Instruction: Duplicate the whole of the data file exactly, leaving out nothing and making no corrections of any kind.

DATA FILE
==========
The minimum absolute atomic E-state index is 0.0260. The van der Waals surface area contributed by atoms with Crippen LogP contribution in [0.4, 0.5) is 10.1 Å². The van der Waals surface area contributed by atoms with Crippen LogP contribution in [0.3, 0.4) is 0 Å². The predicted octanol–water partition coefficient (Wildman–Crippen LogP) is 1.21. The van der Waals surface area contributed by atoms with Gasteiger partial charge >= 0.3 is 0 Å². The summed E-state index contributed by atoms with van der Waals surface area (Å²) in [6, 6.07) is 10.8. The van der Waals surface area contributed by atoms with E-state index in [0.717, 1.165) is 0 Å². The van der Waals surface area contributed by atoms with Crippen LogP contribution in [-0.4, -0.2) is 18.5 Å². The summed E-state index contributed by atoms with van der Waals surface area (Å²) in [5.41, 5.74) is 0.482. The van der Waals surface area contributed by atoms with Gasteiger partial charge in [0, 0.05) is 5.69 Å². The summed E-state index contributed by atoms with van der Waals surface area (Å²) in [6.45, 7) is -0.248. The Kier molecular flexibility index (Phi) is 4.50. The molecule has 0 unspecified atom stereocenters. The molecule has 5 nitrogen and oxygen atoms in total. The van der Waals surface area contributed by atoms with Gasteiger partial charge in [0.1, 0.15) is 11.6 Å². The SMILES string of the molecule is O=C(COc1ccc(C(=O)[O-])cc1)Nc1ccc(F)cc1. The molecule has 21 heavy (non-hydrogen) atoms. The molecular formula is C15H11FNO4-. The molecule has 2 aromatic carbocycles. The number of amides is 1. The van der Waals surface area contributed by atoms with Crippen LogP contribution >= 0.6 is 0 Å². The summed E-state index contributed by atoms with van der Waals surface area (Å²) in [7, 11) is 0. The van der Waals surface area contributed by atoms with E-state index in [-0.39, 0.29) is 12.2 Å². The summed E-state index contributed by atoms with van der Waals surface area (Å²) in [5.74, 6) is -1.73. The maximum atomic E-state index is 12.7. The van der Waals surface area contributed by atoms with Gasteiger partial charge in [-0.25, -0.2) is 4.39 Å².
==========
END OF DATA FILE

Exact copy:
The minimum absolute atomic E-state index is 0.0260. The van der Waals surface area contributed by atoms with Crippen LogP contribution in [0.4, 0.5) is 10.1 Å². The van der Waals surface area contributed by atoms with Crippen LogP contribution in [0.3, 0.4) is 0 Å². The predicted octanol–water partition coefficient (Wildman–Crippen LogP) is 1.21. The van der Waals surface area contributed by atoms with Gasteiger partial charge >= 0.3 is 0 Å². The summed E-state index contributed by atoms with van der Waals surface area (Å²) in [6, 6.07) is 10.8. The van der Waals surface area contributed by atoms with E-state index in [0.717, 1.165) is 0 Å². The van der Waals surface area contributed by atoms with Crippen LogP contribution in [-0.4, -0.2) is 18.5 Å². The summed E-state index contributed by atoms with van der Waals surface area (Å²) in [5.41, 5.74) is 0.482. The van der Waals surface area contributed by atoms with Gasteiger partial charge in [0, 0.05) is 5.69 Å². The summed E-state index contributed by atoms with van der Waals surface area (Å²) in [6.45, 7) is -0.248. The Kier molecular flexibility index (Phi) is 4.50. The molecule has 0 unspecified atom stereocenters. The molecule has 5 nitrogen and oxygen atoms in total. The van der Waals surface area contributed by atoms with Gasteiger partial charge in [0.1, 0.15) is 11.6 Å². The SMILES string of the molecule is O=C(COc1ccc(C(=O)[O-])cc1)Nc1ccc(F)cc1. The molecule has 21 heavy (non-hydrogen) atoms. The molecular formula is C15H11FNO4-. The molecule has 2 aromatic carbocycles. The number of amides is 1. The van der Waals surface area contributed by atoms with Crippen LogP contribution >= 0.6 is 0 Å². The summed E-state index contributed by atoms with van der Waals surface area (Å²) in [7, 11) is 0. The van der Waals surface area contributed by atoms with E-state index in [-0.39, 0.29) is 12.2 Å². The summed E-state index contributed by atoms with van der Waals surface area (Å²) in [5.74, 6) is -1.73. The maximum atomic E-state index is 12.7. The van der Waals surface area contributed by atoms with Gasteiger partial charge in [-0.25, -0.2) is 4.39 Å².